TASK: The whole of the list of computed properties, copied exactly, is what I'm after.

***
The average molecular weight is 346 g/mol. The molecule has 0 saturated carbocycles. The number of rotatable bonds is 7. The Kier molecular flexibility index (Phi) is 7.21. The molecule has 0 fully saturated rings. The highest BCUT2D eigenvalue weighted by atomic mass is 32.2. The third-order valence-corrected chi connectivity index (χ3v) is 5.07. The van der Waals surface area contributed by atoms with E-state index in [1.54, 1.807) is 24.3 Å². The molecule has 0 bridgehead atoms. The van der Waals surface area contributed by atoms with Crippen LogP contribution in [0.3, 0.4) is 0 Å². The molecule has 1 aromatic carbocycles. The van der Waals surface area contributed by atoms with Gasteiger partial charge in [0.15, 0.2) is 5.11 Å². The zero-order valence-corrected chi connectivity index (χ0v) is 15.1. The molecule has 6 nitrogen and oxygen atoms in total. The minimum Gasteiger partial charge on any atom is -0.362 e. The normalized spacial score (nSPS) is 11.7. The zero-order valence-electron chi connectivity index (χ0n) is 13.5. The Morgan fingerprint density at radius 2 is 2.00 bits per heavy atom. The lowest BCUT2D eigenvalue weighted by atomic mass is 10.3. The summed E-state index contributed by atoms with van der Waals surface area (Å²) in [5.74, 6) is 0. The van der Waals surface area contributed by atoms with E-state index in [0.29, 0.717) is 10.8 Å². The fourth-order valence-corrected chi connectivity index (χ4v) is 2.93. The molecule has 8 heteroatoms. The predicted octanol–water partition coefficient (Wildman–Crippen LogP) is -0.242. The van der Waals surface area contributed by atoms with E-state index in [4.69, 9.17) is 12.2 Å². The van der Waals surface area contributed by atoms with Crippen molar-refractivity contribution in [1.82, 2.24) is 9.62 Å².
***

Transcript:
The average molecular weight is 346 g/mol. The molecule has 0 saturated carbocycles. The number of rotatable bonds is 7. The Kier molecular flexibility index (Phi) is 7.21. The molecule has 0 fully saturated rings. The highest BCUT2D eigenvalue weighted by atomic mass is 32.2. The third-order valence-corrected chi connectivity index (χ3v) is 5.07. The van der Waals surface area contributed by atoms with E-state index in [1.54, 1.807) is 24.3 Å². The molecule has 0 bridgehead atoms. The van der Waals surface area contributed by atoms with Crippen LogP contribution in [0.3, 0.4) is 0 Å². The molecule has 1 aromatic carbocycles. The van der Waals surface area contributed by atoms with Gasteiger partial charge in [0.15, 0.2) is 5.11 Å². The zero-order valence-corrected chi connectivity index (χ0v) is 15.1. The molecule has 6 nitrogen and oxygen atoms in total. The minimum Gasteiger partial charge on any atom is -0.362 e. The normalized spacial score (nSPS) is 11.7. The zero-order valence-electron chi connectivity index (χ0n) is 13.5. The Morgan fingerprint density at radius 2 is 2.00 bits per heavy atom. The lowest BCUT2D eigenvalue weighted by atomic mass is 10.3. The summed E-state index contributed by atoms with van der Waals surface area (Å²) in [5.74, 6) is 0. The van der Waals surface area contributed by atoms with E-state index in [0.29, 0.717) is 10.8 Å². The fourth-order valence-corrected chi connectivity index (χ4v) is 2.93. The molecule has 8 heteroatoms. The predicted octanol–water partition coefficient (Wildman–Crippen LogP) is -0.242. The van der Waals surface area contributed by atoms with E-state index in [4.69, 9.17) is 12.2 Å². The van der Waals surface area contributed by atoms with Crippen molar-refractivity contribution in [1.82, 2.24) is 9.62 Å².